In a new study published this week in Nature Immunology, diabetes researcher and professor Len Harrison and colleagues from the Walter and Eliza Hall Institute's Molecular Medicine, suggest it may be possible to use CD52, which naturally stops the immune system overreacting and killing insulin-producing pancreatic cells, to stop or even reverse type 1 diabetes in the early stages, before all the insulin-producing cells have been destroyed.
In a statement to the media Harrison says:
"Immune suppression by CD52 is a previously undiscovered mechanism that the body uses to regulate itself, and protect itself against excessive or damaging immune responses."
Type 1 Diabetes Is An Autoimmune DiseaseType 1 diabetes is an autoimmune disease that typically starts in childhood and teen years. It happens because an imbalance in the immune system causes it to destroy insulin-producing cells in the pancreas. Without insulin, the body cannot regulate blood sugar, and if this gets too high, it causes serious damage to organs.
It is a "lifelong disease", says Harrison, adding that in Australia alone there are around 120,000 people with it, a number that has doubled over the last two decades.
He says the disease makes life "incredibly difficult" for children and teenagers, and also for their families.
"It also causes significant long-term complications involving the eyes, kidneys and blood vessel damage, and at great cost to the community," he adds.
Currently people with type 1 diabetes have to have insulin injections for life, and they must also make sure that their blood glucose levels stay balanced.
However, there is a possibility this may change, as suggested by a recent report of a study, where scientists describe how they developed an extended insulin-release system comprising an injectable gel of nanoparticles.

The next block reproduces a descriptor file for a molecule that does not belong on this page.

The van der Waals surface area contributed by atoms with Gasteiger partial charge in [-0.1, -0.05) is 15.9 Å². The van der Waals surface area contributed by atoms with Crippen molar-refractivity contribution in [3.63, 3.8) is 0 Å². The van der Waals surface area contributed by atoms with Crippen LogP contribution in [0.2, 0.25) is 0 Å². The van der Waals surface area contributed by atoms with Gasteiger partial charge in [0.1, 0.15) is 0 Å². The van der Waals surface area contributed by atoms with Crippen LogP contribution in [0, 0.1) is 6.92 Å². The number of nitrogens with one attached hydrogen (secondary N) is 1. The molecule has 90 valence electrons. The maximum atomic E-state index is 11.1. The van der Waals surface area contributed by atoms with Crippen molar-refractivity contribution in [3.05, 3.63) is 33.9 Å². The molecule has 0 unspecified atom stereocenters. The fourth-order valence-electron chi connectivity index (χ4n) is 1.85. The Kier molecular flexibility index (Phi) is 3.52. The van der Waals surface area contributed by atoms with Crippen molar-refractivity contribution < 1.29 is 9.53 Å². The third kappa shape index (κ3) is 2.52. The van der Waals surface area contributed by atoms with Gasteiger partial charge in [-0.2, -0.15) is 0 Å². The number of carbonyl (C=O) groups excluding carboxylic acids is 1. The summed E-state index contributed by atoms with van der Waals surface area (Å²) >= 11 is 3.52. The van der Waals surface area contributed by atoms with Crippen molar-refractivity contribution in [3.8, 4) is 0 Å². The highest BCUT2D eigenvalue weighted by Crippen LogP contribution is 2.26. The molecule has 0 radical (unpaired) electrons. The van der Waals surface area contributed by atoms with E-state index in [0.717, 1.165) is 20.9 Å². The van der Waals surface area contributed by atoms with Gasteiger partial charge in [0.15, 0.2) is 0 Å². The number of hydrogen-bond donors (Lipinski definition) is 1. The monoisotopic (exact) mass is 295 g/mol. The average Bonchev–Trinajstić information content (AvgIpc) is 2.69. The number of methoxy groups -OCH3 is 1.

The Role of T Cells In Autoimmune DiseaseThere is a group of cells in the immune system called T cells. These normally seek out and destroy undesirable cells and material that may pose a danger to the body, such as invading bacteria.
There are different kinds of T cell, each performing a slightly different role and primed to find different kinds of target.
In healthy people, T cell populations interact and keep the immune system in balance. When this balance is upset, the T cells misbehave, and do things like attack healthy cells as if they were dangerous pathogens. This is the principle of autoimmune disease.
One of the mechanisms through which the T cells keep the immune system in balance is by exchanging chemical messages.
This study shows how one of these chemical messages is transported by CD52, a protein that can "dock" onto receptors located on the surfaces of certain T cells:
"We found that human and mouse antigen-activated T cells with high expression of the lymphocyte surface marker CD52 suppressed other T cells," write the authors.
CD52 Has Great Potential For Preventing and Treating Type 1 Diabetes and Other Autoimmune DiseasesHarrison says their discovery of how CD52 works as an immune suppressor holds great promise for preventing and treating autoimmune diseases like type 1 diabetes.
He and his colleagues suggest CD52 plays a key role in suppressing immune activity in the early stages of the immune response.
He explains how T cells that have or release high levels of CD52 are essential for keeping the immune system in balance. They act like an "early braking mechanism", he adds.
With lab mice bred to be prone to diabetes (but not the one caused by obesity), which is used a model for type 1 diabetes, the researchers showed that removing CD52-producing immune cells led to rapid development of diabetes.
"We think that cells that release CD52 are essential to prevent the development of autoiummune disease, and that CD52 has great potential as a therapeutic agent," Harrison concludes.
He and his team are "excited" by the prospect of taking CD52 to clinical trials as soon as possible. He says some pharma companies have already expressed some interest.
Harrison says his goal is to prevent and cure type 1 diabetes.
"In animal models we can prevent and cure type 1 diabetes," he says, adding that he wants these results to "be translatable into humans, hopefully in the not-too-distant future".
Funds from the National Health and Medical Research Council of Australia and the Victorian Government helped finance the study.
Written by Catharine Paddock PhD